Tuesday, November 13, 2012

Sleds and Motorcycles

I've been a bit quiet lately!

I haven't posted on here in...a week? Maybe more?
It has been a crazy time.

My hubby has been away on a business trip, I had a job interview, we toughed through 3 (THREE!!!) days of nonstop snow, I nearly died on the highway because of it, savored the last of the autumn leaves, we saw the new Bond, went shopping for a whole day (and even to the pet store) and didn't buy anything (miraculous), I got my 3rd iPhone (not by choice), made my own bath melts, yelled at a few doctors over the phone, spent 6 straight hours cleaning our apartment, we took our nephew and niece sledding (and I confronted my old enemy from the Sprained Ankle Incident), watched the Ute game, had a craft night with the kiddos, and I rode on a motorcycle for my FIRST TIME EVER.

It isn't surprising that I woke up this morning with a ghastly head cold!

When we went sledding yesterday, I had a sore throat that I was ignoring.  I figured it was just my body getting used to the freezing cold weather that has heaped itself upon us so suddenly, or that I had spent far too long verbally trashing Daniel Craig (I do not like his acting) and had a hoarse voice as a result.

I took the risk of riding the Demon Sled (the same one I crashed on the stairs that messed up my ankle) and once again crashed it. On the ice.  And my niece crashed too, cutting up her lip.
DEVIL SLED!! I sought my revenge on it by vowing that no one shall ride it down an incline ever again.  The rest of the afternoon we rode my nephew's sled, which is one of those foam wonders that soars over the lumps and bumps and carries you further than anyone else on the hill.

We all had so much fun taking turns on that baby, and I was reminded of the incomparable thrill of flying through the cold air, soaring down a mountain (okay, a hillside, but the experience enlarges everything in your mind).  We had a little snowball fight and the kids had a giggle fit (which is the cutest thing in the world) and when we said it was time to go home (because it was getting dark!!) they cried out "you guys spoiled us!! This was awesome! Can we go next winter?!"  and I told them that Eli and I will take them sledding every winter forever, even when they are adults and think they're too cool for sledding.  Michael responded "I don't think I'll EVER get over sledding!"
On the drive home, with the promise of hot chocolate (in 3 flavors to choose from!), we shouted out Christmas carols.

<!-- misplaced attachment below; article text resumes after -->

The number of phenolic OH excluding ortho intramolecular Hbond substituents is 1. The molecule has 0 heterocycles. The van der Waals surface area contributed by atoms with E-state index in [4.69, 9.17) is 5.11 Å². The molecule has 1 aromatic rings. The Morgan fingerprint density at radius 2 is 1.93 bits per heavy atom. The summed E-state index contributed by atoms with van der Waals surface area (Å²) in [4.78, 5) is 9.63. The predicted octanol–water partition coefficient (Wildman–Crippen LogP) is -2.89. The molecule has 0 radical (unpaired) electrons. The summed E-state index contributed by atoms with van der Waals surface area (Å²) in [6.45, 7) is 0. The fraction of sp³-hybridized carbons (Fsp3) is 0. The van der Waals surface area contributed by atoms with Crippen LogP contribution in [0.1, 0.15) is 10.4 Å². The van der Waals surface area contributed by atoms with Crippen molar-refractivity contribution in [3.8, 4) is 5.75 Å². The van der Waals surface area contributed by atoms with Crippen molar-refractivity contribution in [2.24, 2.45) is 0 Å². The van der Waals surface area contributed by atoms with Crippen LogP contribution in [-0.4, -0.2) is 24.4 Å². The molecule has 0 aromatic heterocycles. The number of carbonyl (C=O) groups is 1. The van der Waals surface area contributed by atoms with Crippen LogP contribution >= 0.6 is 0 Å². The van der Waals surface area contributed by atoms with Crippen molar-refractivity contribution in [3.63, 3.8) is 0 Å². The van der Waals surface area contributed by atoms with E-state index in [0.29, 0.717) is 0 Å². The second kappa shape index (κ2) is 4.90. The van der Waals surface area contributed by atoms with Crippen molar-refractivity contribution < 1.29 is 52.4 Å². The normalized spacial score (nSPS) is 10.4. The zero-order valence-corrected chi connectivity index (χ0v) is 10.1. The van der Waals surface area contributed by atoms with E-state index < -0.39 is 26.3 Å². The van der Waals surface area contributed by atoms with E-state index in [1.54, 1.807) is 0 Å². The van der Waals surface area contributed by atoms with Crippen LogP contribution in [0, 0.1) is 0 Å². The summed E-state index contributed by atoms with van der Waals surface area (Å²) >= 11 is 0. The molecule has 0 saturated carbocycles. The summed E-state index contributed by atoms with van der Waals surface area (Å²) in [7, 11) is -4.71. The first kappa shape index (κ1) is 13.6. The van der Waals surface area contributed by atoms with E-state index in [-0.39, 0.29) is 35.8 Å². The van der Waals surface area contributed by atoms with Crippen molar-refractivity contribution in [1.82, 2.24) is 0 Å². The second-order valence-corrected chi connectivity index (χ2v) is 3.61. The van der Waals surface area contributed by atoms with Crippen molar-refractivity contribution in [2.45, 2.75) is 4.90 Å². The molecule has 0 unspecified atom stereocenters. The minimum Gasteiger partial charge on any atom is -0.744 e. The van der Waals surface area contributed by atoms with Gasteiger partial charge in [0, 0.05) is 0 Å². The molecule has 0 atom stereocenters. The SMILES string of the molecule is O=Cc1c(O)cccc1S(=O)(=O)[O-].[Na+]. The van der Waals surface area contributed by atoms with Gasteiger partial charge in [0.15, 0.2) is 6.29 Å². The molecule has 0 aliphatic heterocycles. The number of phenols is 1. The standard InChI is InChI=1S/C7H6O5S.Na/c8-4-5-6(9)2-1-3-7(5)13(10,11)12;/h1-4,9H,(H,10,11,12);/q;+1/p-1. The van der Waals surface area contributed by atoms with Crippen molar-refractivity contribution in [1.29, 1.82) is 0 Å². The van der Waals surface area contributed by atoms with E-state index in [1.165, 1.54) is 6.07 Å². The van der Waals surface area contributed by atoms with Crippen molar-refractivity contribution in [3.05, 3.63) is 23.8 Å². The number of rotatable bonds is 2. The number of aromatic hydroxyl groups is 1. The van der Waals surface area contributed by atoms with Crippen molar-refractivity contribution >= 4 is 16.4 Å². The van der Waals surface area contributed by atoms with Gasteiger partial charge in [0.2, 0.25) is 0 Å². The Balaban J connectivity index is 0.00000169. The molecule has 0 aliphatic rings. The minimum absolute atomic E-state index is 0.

Which, of course, I shouldn't have been doing with a rapidly swelling throat, but on days like that you can't hold back in the least, and I'm glad I didn't.  It really was the most fun I've had in a long time.

And though the sensation of sledding is wondrous, it pales in comparison to riding a motorbike.
My Dad has been riding motorcycles since he was 14 years old.  Yes, 14.
Despite having a crash that nearly killed him, and gave him the pin he still has in his leg, he loves bikes.  he bought a Harley a few years ago and that bike is so BEAUTIFUL it makes you salivate just looking at it, nevermind when he starts the thing up.
But, when I was a little girl, he made me promise never to ride on a motorcycle.  Ever. Not even his.
And being the good little Daddy's Girl that I am, I never did.
But per a recent discussion we had on parents raising their kids, and putting fear into their kids, and his regret that I may have held back doing certain things in life due to fear, we decided I was going to get on the back of his Harley and LIVE.
And I did.
And there honestly isn't anything like it.
The first few minutes I was nearly shaking, I was so terrified.
There wasn't anything between me and the road (right below my feet!) except physics.

And I've never been one for science, so it is difficult to put your faith and your life into something you fail to understand most of the time (I did like burning the different elements in chemistry, and learning anatomy in biology).
On those turns, when you have to lean and you feel the weight of the bike beneath you, tipping downward, your heart drops into your stomach.
We were flying down the hill near our house, 3 minutes after the ride started, and I looked up and my breath was sucked out of my chest.  The sky was RIGHT THERE.  The trees and grass and the little creek we used to catch turtles in is RIGHT THERE.  You can smell everything.
It really is like walking fast---you get to experience being outside with the thrill of speed added into it.
What a deal!
It's terrifying having those other cars next to you and knowing that if a driver makes a mistake, they could injure you, or kill you, but you just have to enjoy the ride and trust the driver.
I even spread my arms to my sides, as if in flight, just for the sensation.
We drove up the canyon and I saw the cliffs in a way I've never seen in a car.  We took the twistest rode we could find and surprisingly, I felt safer on the bike than I do in a car.  The heights didn't even bother me like they usually do.  It impacted me like a near death experience---everything looked brighter, smelled fresher, and I felt a tingling in my limbs and could feel me heart beating "I am, I am, I am."  Even the coffee we stopped for at the mountain lodge tasted more flavorful.
I am so glad I did it, and even more grateful that I am no longer afraid of riding on a motorcycle.
I don't feel the need to go out and jump on anyone's bike, but next spring when my Dad takes her out again, we may go for another spin.

Now for some photos:
Autumn love

GORGEOUS leaves in my parents' backyard

Bike up the canyon

The scarecrows I made with the kids.  Notice the bloody princess, far left.

Unplowed highway. Scary.

Love snowy Utah mountains.

We meet again, demon sled.

He looks like a handsome Russian!

Pure joy.

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